Which makes sense. Mockingbird's situation was very specifically about the guy who raped her.
Lincoln winds up getting defeated by Carter, who tells Hamilton that it's cool for him to continue on as the modern day Phantom Rider.
And Seth's minions are driven back, and they retreat.
And Khonshu tells Moon Knight that he's done playing around in his body...
...and Moon Knight decides to quit the Avengers to deal with all that he's learned.
Tigra suggests that she and Mockingbird therefore go back and rejoin the main West Coast Avengers team, but Mockingbird isn't ready for that.
If nothing else, this issue gets us past this strange period for Moon Knight (who is getting his own series again later in 1989) where he was in direct contact with his godly patron. In Englehart's run, the character had gotten pretty far away from his regular themes. To be fair to Englehart, Moon Knight isn't the most interesting character so i can understand the impulse to play up his Egyptian connection. And it also made him a more fitting Mighty Avenger; several times Moon Knight got knocked out or otherwise wound up with Khonshu in direct control of his body, which helped the Avengers out. But without turning him into a Thor-like character, it's hard to know where you could go with that set-up, especially in a solo series.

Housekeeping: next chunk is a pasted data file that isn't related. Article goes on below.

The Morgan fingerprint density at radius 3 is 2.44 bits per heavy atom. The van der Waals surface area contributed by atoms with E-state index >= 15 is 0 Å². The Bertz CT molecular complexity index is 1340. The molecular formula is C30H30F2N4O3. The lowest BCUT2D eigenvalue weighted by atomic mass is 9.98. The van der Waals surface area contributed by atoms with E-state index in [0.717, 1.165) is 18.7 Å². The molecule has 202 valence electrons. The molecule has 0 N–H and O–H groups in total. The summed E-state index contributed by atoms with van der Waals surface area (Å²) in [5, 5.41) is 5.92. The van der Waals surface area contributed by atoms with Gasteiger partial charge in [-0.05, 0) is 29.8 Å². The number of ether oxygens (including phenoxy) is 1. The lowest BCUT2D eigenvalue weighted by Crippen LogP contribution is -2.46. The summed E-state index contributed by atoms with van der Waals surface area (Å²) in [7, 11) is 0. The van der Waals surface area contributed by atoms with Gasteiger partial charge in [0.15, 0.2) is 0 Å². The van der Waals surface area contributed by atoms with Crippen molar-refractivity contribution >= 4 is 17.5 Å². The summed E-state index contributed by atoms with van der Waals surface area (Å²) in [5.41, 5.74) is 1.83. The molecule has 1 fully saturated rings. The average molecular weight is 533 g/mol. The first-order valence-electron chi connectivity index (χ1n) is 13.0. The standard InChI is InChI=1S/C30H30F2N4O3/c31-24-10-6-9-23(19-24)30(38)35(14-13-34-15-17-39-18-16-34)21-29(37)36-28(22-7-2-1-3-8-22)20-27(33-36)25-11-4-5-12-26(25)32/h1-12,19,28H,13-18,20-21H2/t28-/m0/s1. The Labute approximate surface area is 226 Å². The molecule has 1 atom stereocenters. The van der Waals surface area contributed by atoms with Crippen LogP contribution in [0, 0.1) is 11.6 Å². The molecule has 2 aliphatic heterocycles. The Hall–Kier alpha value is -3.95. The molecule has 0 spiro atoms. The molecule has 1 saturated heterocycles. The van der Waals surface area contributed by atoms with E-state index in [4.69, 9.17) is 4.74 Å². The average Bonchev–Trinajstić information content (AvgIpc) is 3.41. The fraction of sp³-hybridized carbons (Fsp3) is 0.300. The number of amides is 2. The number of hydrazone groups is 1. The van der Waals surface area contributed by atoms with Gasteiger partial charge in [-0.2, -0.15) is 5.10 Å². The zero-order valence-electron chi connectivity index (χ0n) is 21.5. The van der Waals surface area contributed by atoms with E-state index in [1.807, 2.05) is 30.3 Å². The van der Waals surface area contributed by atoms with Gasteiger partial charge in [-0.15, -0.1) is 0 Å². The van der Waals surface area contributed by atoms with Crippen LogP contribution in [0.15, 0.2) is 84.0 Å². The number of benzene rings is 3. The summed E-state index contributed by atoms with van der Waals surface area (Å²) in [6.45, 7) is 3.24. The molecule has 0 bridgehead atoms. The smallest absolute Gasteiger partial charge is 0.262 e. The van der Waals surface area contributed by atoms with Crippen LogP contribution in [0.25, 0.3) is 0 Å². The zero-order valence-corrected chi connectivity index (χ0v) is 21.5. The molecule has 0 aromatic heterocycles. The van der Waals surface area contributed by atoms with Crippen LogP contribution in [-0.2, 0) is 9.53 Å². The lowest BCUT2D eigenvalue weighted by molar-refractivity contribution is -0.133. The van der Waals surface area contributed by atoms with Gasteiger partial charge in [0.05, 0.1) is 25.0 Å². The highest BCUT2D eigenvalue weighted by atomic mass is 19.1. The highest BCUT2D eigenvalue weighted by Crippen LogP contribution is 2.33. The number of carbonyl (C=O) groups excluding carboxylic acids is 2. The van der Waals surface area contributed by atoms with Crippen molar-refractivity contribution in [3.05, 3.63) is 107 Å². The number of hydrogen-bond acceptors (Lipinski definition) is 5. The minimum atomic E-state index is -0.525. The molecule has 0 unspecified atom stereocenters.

But on top of that, it settles the looming vengeance issue for Mockingbird and otherwise sets things up for John Byrne's run. The issue actually does a lot of work for a single fill-in, and still manages to be a relatively coherent story despite what is, to me, an overwhelming number of Phantom Riders (zero is my preferred number). It might actually be a great idea, whenever a regular writer leaves a book, to just have the editors come in and bite the bullet and write a story that just wraps up all the loose ends and resets the status quo for the next writer. That's not exactly what happens here, and if this issue went so far as to reconcile Hawkeye and Mockingbird it would have felt too pat, but it's a good step in that direction.